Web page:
iPad stoking doctor interest in tablet computers
■ A practical look at information technology issues and usage
- WITH THIS STORY:
- » External links
If the launch of the iPad has done anything, it has brought legitimacy to the tablet computer, a product that has long been considered the redheaded stepchild of computing.
It could be because of the buzz over Apple's latest offering, or because physicians who have grown to love their smartphones also recognize their limitations in a clinical setting. But more physicians than ever -- more than 50%, according to a recent survey by Software Advice -- say they are now considering buying a tablet. A separate survey by Epocrates, whose medical software has been a popular smartphone download, found that one in five physicians are planning specifically to purchase an iPad.
But experts say doctors shouldn't jump on the iPad bandwagon without exploring other options.
Despite the big splash from iPad, several other recently introduced tablets also should be considered, experts say. At January's Consumer Electronics Show in Las Vegas, more than a dozen tablets were unveiled. And if physicians really assess what characteristics they need in a tablet, Software Advice found that the iPad may deliver on only a few.
Software Advice, a free service that gives information on computer systems, surveyed 178 doctors, nurses, medical students and health IT professionals in early February to get an idea of what the ideal tablet for the health care industry would look like, and if the iPad would fit the bill. Out of 10 must-have features, the iPad delivered on four.
The survey found ease of use to be the No. 1 feature users sought in a tablet. Because of the touch screen format, which many have used on their iPhones, the iPad could deliver on ease-of-use concerns. But so could a touch screen tablet introduced by Hewlett-Packard Co. that is expected to launch later in 2010.
Richard Knight, president and CEO of Medical Business Systems, an Elmsford, N.Y.-based information technology consulting company, said the ability to point and click (or touch, as it were) to open an application is much easier than the process of manually opening each application, required on most tablets that mimic desktop computers. This is a primary concern for physicians who would be using the device on the go.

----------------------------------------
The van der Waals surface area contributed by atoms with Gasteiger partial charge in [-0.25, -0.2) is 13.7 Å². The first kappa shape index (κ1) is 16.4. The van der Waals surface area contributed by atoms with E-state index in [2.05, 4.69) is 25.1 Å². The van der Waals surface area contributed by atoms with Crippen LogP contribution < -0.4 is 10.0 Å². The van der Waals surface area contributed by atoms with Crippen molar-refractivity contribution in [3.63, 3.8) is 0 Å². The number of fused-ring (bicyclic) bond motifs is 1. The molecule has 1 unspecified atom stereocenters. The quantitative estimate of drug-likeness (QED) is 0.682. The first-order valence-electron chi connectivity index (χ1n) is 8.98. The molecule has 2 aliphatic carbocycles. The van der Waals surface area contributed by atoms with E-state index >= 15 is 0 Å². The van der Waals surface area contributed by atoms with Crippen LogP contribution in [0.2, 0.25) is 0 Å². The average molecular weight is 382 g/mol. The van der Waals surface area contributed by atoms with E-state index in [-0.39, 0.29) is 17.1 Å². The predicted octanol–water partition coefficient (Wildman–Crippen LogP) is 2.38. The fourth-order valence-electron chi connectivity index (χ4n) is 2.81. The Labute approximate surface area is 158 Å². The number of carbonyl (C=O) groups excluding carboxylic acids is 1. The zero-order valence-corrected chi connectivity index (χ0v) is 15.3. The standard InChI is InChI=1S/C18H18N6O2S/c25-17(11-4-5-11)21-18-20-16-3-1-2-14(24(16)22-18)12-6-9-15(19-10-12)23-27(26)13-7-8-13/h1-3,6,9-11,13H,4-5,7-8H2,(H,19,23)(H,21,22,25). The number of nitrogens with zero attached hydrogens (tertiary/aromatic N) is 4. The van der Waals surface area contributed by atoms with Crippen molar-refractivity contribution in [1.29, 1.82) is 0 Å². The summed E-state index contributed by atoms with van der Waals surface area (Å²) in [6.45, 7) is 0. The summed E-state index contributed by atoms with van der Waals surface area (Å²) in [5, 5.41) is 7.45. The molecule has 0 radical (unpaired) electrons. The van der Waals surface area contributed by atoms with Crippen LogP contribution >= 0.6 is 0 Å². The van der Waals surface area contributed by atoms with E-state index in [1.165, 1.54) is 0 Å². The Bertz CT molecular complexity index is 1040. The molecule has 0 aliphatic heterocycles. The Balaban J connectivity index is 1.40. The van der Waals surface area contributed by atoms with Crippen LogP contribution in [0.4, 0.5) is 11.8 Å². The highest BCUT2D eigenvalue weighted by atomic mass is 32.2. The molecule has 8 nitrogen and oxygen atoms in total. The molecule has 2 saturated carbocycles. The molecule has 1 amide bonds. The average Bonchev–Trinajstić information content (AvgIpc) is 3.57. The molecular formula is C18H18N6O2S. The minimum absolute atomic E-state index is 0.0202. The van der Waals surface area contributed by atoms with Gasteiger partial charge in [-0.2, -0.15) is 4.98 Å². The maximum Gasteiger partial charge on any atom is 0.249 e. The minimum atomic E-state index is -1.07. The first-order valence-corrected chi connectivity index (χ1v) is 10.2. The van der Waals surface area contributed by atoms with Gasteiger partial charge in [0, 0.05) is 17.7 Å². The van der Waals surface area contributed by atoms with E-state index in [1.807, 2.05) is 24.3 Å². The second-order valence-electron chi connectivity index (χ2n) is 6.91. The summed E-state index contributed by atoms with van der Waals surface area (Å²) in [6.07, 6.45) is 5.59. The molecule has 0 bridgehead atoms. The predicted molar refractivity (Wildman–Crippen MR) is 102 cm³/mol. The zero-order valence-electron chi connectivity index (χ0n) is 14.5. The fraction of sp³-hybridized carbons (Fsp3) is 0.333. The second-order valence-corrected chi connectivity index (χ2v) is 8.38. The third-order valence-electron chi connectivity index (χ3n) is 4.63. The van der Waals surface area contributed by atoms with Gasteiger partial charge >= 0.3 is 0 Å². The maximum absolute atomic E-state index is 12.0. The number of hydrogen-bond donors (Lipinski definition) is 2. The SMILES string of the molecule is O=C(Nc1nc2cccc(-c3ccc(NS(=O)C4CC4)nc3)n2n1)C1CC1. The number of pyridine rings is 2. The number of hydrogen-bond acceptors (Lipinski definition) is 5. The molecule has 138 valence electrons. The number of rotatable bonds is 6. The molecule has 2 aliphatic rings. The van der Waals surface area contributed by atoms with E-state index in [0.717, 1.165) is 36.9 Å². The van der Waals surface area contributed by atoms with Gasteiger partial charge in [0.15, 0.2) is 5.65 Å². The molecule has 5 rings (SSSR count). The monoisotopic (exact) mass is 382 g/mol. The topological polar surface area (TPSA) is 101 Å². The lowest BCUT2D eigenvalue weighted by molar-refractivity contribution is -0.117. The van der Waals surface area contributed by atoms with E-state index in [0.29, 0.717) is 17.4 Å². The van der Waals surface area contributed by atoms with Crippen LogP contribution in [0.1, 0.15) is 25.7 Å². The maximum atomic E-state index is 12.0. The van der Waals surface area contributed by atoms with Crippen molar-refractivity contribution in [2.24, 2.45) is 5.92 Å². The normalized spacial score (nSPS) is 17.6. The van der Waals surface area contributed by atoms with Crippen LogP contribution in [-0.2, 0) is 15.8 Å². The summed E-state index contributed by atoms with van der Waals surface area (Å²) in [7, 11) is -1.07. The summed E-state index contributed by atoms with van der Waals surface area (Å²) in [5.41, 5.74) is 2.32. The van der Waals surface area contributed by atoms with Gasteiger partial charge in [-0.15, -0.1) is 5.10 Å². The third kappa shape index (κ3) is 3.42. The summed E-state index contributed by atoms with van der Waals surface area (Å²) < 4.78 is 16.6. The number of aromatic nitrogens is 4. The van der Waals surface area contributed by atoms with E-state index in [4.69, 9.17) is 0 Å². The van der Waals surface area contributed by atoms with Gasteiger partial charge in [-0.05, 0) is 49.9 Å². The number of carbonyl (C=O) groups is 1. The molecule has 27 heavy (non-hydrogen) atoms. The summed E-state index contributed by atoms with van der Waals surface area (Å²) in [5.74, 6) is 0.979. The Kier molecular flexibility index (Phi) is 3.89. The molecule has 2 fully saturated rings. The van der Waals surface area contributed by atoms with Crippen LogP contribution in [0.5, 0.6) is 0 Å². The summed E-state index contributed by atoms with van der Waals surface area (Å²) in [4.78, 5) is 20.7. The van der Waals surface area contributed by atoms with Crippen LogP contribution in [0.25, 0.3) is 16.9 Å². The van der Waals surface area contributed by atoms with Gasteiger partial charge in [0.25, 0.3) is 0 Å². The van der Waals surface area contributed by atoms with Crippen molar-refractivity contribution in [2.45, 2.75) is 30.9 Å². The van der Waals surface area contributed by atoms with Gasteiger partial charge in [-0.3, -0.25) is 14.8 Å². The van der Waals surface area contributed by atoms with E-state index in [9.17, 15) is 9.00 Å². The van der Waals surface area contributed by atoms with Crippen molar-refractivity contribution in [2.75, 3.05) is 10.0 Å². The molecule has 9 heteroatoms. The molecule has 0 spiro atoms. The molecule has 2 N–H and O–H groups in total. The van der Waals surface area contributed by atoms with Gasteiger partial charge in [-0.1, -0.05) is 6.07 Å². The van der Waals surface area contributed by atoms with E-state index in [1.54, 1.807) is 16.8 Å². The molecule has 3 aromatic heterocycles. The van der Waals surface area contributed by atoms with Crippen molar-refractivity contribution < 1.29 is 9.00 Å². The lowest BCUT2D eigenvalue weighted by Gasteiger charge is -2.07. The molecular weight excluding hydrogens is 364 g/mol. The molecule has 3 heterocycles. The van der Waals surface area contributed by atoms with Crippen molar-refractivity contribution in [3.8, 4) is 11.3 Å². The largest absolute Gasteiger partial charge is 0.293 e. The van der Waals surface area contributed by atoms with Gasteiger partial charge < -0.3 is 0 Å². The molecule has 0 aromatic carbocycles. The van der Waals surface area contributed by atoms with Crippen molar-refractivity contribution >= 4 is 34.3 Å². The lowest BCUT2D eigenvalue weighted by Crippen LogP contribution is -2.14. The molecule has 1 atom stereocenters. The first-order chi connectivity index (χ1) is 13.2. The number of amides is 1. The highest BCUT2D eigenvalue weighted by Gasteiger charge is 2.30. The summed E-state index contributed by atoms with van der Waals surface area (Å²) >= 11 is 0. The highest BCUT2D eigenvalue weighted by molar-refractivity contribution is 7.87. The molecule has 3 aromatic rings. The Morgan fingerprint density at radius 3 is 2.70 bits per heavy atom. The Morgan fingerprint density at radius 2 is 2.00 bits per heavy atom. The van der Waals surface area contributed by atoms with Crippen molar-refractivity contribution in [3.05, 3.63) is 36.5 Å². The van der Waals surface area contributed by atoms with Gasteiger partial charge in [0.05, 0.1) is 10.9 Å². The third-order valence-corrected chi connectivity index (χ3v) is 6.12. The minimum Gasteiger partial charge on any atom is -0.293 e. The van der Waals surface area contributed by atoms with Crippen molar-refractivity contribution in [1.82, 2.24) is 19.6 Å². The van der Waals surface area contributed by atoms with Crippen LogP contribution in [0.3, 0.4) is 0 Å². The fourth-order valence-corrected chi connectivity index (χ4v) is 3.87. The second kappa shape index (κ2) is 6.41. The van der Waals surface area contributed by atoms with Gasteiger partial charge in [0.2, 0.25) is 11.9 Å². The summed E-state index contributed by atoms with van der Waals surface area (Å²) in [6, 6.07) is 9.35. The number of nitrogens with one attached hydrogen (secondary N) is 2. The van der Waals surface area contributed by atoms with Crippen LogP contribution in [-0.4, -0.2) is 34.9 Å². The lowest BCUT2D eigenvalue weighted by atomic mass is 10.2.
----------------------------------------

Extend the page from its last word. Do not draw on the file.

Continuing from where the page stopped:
The other "must have" features physicians want, and that the iPad delivers on, are Wi-Fi access, lightweight hardware and an ergonomic design.
For many physicians who have integrated Apple iPhones into their workday, the fact that a tablet basically can do all an iPhone can but on a bigger screen is also a major draw. But there are many functions important to health care that the iPhone doesn't have -- and the iPad won't, either.
Features deemed "must-have" in Software Advice's survey that the iPad will not include are: resistance to dust and liquids; fingerprint access; barcode scanning; RFID reader; voice-to-text dictation; and an integrated camera.
But just as developers have proven with the iPhone, if there's something you want the device to do, chances are someone will create an application to do it. The iPad's ability to run third-party applications will let users customize their devices to accomplish many of the tasks they want.
"The iPad is exciting for power mobile users or for physicians who want more detailed content or longer content on a portable device, so I see a strong potential there," said Monique Levy, senior director of research for Manhattan Research. Not only will physicians be able to read journal articles online on their devices, she said, but they also could use them to look at detailed graphics such as x-rays and access an electronic medical records system.
When it comes to medical software, however, the most commonly used programs are Windows-based and not available on an Apple platform. The technology company Citrix thinks it has solved this problem for iPad users. It created a virtual desktop to allow applications or programs -- even those that are Windows-based -- that live on a desktop computer to be accessed remotely. The company has an iPhone application that does the same thing, but it says the screen size of the iPhone has restricted the usability.
But, warns Chris Thorman, social media manager for Software Advice, remote access likely will cause the software to run much more slowly than if it actually lived on the devices themselves.
There will be at least one EMR program that will live on the iPad. Thomas Giannulli, MD, developer of iChart, an EMR for the iPhone, is working on an iPad version and hopes to launch it shortly after the iPad is made available in two months. Unlike other mobile EMR applications, iChart lives on the device, so the reliability of the cellular network won't impact its ability to function properly.
But even if the device has all the features you want or need, it still might be wise to wait, experts warn.
In the survey by Epocrates, which developed a mobile drug reference tool for smartphones that it plans to expand to the iPad, 9% of physicians said they planned to buy an iPad when it is released in March; another 13% plan to buy it within a year. But 38% said they are interested but will wait for more information before finalizing their decision.
Scott Testa, PhD, professor of business administration at Cabrini College in Philadelphia, said he thinks the 38% are doing the right thing. "I think it's important that they probably not be the earliest adopters." He advised waiting until Apple has "come out with the second version to make sure most of the bugs are worked out."
"Usually the first people who adopt these products go through a little bit more pain that those that wait a little bit," Testa said. "I think that's true for many technology products."